Single-cell nucleic acid analysis
The present invention provides methods for analysis of genomic DNA and/or RNA from small samples or even single cells. Methods for analyzing genomic DNA can entail whole genome amplification (WGA), followed by preamplification and amplification of selected target nucleic acids. Methods for analyzing RNA can entail reverse transcription of the desired RNA, followed by preamplification and amplification of selected target nucleic acids.
Latest FLUIDIGM CORPORATION Patents:
This application is a continuation of U.S. non-provisional application Ser. No. 14/102,331, filed Dec. 10, 2013, by Hamilton et al., which is a continuation of U.S. non-provisional application Ser. No. 12/687,018, filed Jan. 13, 2010, which claims the benefit of U.S. provisional application No. 61/144,416, filed Jan. 13, 2009; U.S. provisional application No. 61/146,583, filed Jan. 22, 2009; and U.S. provisional application No. 61/284,309, filed Dec. 15, 2009, all of which applications are hereby incorporated by reference in their entireties.FIELD OF THE INVENTION
The invention relates to methods useful for analyzing the nucleic acids, e.g., genomic DNA or RNA (e.g., non-coding RNA or mRNA), of small populations of cells or single cells.BACKGROUND OF THE INVENTION
An obstacle to the rapid and reliable analysis of genomic DNA or RNA (e.g., non-coding RNA or mRNA) from small samples or single cells has been that the reproducibility of conventional polymerase chain reaction (PCR) has been inadequate to ensure that all target nucleic acids of interest are amplified sufficiently to be detected.SUMMARY OF THE INVENTION
In certain embodiments, the invention provides methods of analyzing nucleic acids from a single cell. In particular embodiments, the single cell is a mammalian cell, such as, for example, a cell from a preimplantation embryo, a stem cell, a suspected cancer cell, a cell from a pathogenic organism, and/or a cell obtained from a crime scene. In illustrative embodiments, the cell is a human blastomere (e.g., from an eight-cell stage embryo) or a human stem cell.
For example, an illustrative method for genotyping a single cell entails:
- (a) performing whole genome amplification of the genome of a single cell to produce an amplified genome;
- (b) preamplifying the amplified genome to produce a preamplification reaction mixture comprising one or more amplicons specific for one or more target nucleic acids (loci); and
- (c) amplifying and detecting the one or more amplicons.
In certain embodiments, whole genome amplification (WGA) is carried out such that a reaction plateau is not reached. Typically, WGA is performed for more than two amplification cycles and, in particular embodiments, fewer than about 10 cycles (e.g., between about four and eight cycles, inclusive).
Suitable WGA techniques include primer extension PCR (PEP), degenerated oligonucleotide primed PCR, ligation-mediated PCR (LMP), the T7-based linear amplification of DNA (TLAD), and multiple displacement amplification (MDA).
An illustrative method for analyzing the RNA from a single cell entails:
- (a) preparing DNA from the RNA from a single cell;
- (b) preamplifying the DNA to produce a preamplification reaction mixture comprising one or more amplicons specific for one or more target nucleic acids (target RNA(s)); and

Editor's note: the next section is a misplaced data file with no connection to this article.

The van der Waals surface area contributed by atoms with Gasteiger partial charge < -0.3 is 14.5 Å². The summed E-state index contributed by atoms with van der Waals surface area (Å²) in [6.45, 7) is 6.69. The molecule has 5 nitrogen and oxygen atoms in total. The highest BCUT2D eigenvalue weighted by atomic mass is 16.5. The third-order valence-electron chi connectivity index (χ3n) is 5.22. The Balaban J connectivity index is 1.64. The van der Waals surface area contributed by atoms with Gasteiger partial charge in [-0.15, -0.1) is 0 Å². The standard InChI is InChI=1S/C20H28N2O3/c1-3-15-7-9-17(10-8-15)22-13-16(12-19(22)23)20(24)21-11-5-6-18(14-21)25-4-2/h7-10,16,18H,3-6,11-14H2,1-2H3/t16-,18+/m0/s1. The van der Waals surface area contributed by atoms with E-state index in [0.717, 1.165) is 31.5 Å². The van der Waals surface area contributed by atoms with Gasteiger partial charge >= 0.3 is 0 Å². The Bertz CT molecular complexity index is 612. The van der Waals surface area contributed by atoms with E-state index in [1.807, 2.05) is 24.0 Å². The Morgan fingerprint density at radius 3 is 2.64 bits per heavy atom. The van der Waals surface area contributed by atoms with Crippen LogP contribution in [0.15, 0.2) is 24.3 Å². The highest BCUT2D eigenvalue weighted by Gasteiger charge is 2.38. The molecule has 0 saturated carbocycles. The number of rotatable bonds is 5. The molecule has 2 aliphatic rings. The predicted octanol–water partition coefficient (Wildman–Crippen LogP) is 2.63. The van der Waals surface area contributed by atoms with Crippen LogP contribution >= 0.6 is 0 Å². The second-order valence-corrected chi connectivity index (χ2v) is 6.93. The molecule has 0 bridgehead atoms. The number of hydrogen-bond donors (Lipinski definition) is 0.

- (c) amplifying and detecting the one or more amplicons.
In particular embodiments, cDNA is produced by reverse transcription or amplification of mRNA. In other embodiments, DNA is produced by reverse transcription or amplification of non-coding RNA. For example, the non-coding RNA can be small nucleolar RNA (snoRNA), microRNA (miRNA), small interfering RNA (siRNA), and/or Piwi-interacting RNAs (piRNA).
The nucleic acids generated, e.g., from a single cell's genomic DNA or RNA, can be subjected to preamplification. When DNA is produced from RNA, e.g., by reverse transcription, preamplification can then be carried out in the same reaction mixture. In certain embodiments, preamplification is carried out using one or more primer pairs specific for or more target nucleic acids (e.g., loci) of interest. Preamplification can, in specific embodiments, be carried out for 8-18 cycles. In particular embodiments, no probe is present in the preamplification mixture.
Amplicons produced by preamplification can be detected, in certain embodiments, by further amplification. In particular embodiments, this further amplification is carried out using one or more primer pairs specific one or more target nucleic acids (loci) of interest. These primer pairs can be the same as, or different from, those used for preamplification.
In illustrative embodiments, the preamplification can be carried out, and the resulting preamplification mixture can be distributed into separate chambers of a microfluidic device prior to amplification. Suitable microfluidic devices include those fabricated, at least in part, from an elastomeric material.
In certain embodiments, the preamplification and/or the amplification is carried out by polymerase chain reaction (PCR). When the amplification is carried out by PCR, the presence of an amplification product can be determined by quantitative real-time polymerase chain reaction (qPCR). In such embodiments, a universal qPCR probe, such as e.g., a double-stranded DNA (dsDNA) dye, can employed in the amplification mixtures to detect amplification products. Alternatively, or additionally, one or more target-specific qPCR probes can be employed to detect amplification products. In illustrative embodiments, the presence of an amplification product is detected using a fluorogenic nuclease assay. For example, the presence of an amplification product can be detected using a dual-labeled fluorogenic oligonucleotide probe.